In anyone's life, 25 years of togetherness is a landmark and is supposed to be memorable, and it was as my test results which came on my 25th wedding anniversary, indicated that I may have one of the most dreadful things - Cancer. The next few days were spent consulting doctors and getting different opinions from health experts.
Finally, with the intervention of my brother, who is a doctor as well, guided us to one of the best oncologist surgeons in town. Best for me, as he explained meticulously what I have and his plan and procedure. It all began with a heaviness in my abdomen, and I went for a complete health check-up.
The ultrasound revealed a huge cyst in the abdomen, and the blood reports correlated the presence of cancer. Such was the size of the cyst and the intensity of the matter, I had to be immediately admitted for surgery to remove the cyst. It was a major surgery where they removed the cyst very carefully and thoroughly so that it did not rupture during surgery and spread to other parts.
In short, having found that it was high-grade cancer, the relevant organs were removed. The surgery lasted almost 4 hours, and the doctors did a marvellous job of saving me. I was recouping well, getting back on my feet, and meeting my doctor every week as advised to remove more the 40 stitches in phases.
I was also asked to consult an oncologist, who confirmed that though the cancer had not spread to any other parts and was completely removed, I needed six chemotherapy sessions. I started preparing for the chemotherapy by talking to friends and family who had cancer and educating myself with the help of doctors and online searches.
'Another Blow In My Life'
That's when I had another blow - complications associated with the surgery, which rarely happens, and I am one of the rarest. When so many organs from your abdomen are removed, the other organs in the area try to adjust to the additional space inside.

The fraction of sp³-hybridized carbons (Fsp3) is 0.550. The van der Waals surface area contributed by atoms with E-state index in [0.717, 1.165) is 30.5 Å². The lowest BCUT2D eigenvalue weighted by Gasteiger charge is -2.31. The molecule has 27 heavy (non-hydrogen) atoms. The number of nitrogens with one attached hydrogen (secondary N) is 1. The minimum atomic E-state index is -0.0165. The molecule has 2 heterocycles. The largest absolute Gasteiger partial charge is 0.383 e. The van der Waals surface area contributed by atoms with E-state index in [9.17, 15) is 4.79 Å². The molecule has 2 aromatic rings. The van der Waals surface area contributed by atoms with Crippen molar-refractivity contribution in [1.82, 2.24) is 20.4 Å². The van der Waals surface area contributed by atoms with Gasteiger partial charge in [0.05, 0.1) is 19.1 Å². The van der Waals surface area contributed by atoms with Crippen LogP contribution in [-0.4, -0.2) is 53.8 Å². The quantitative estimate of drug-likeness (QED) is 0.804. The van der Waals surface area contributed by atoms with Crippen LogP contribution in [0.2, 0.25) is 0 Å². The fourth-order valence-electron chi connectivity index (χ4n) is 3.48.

In my case, the intestine decided to stack up, restricting digestion. It was one of the most painful weeks of my life when I was in intensive care and then in a hospital room with tubes and wires all over me. All this was amidst the COVID-19 pandemic.
Three weeks after my return from the second hospitalisation, I had an appointment with my doctors. This time, I was told I needed immediate Chemotherapy (CT) sessions as there had already been a long gap since the surgery and for the CT to have an effect. The first session of chemotherapy itself was not that painful, but what followed as the side effect took a toll on my health.
The side effects are different for different people. Around 36 to 40 hours post the session, I would be unable to get up from bed or eat anything, and every joint in my body would have excruciating pain. This would go on for a week, and by the time, week three would be staring at me for the next chemotherapy session.
During these interim three weeks, I would have to keep a tab on my blood counts and get injections to increase my WBC levels – with my immunity down and coronavirus all around. I completed three CT sessions and contemplated if I had to go through the other three.
'A Numbing Experience'
When the news of cancer came, it was a numbing experience, and it took time for it to sink in the entire family. I was constantly asking why, as I am a very active person, always on the move, even in my office, as the job demanded me to be in several places. I was also into Yoga, running, and cycling in a big way in the last three years.
However, when I saw kids and young adults in the hospital suffering from this dreadful disease and yet taking things in their stride, I thanked the supreme power called god, who blessed me with a peaceful and healthy life till now. This was like a speed breaker; I was expected to slow down and glide over carefully.
In all this, unstinted family support is significant to face physical and mental trauma. Though my husband and son were going through mental agony, they would always cheer me up and make fun of me at times as I had gone entirely bald and also lost my eyebrows and eyelashes (though these are temporary and would come back once the CT is complete). This would make me focus on better things in life. They were always by my side to support me physically and mentally.
I would also turn to my brother and sister-in-law, both of whom are doctors, for constant guidance and advice. My dad continues to be my biggest inspiration, he fought cancer for nearly 20 years. A retired Colonel of the Indian army, he would say if I can do it at this age, you also can.
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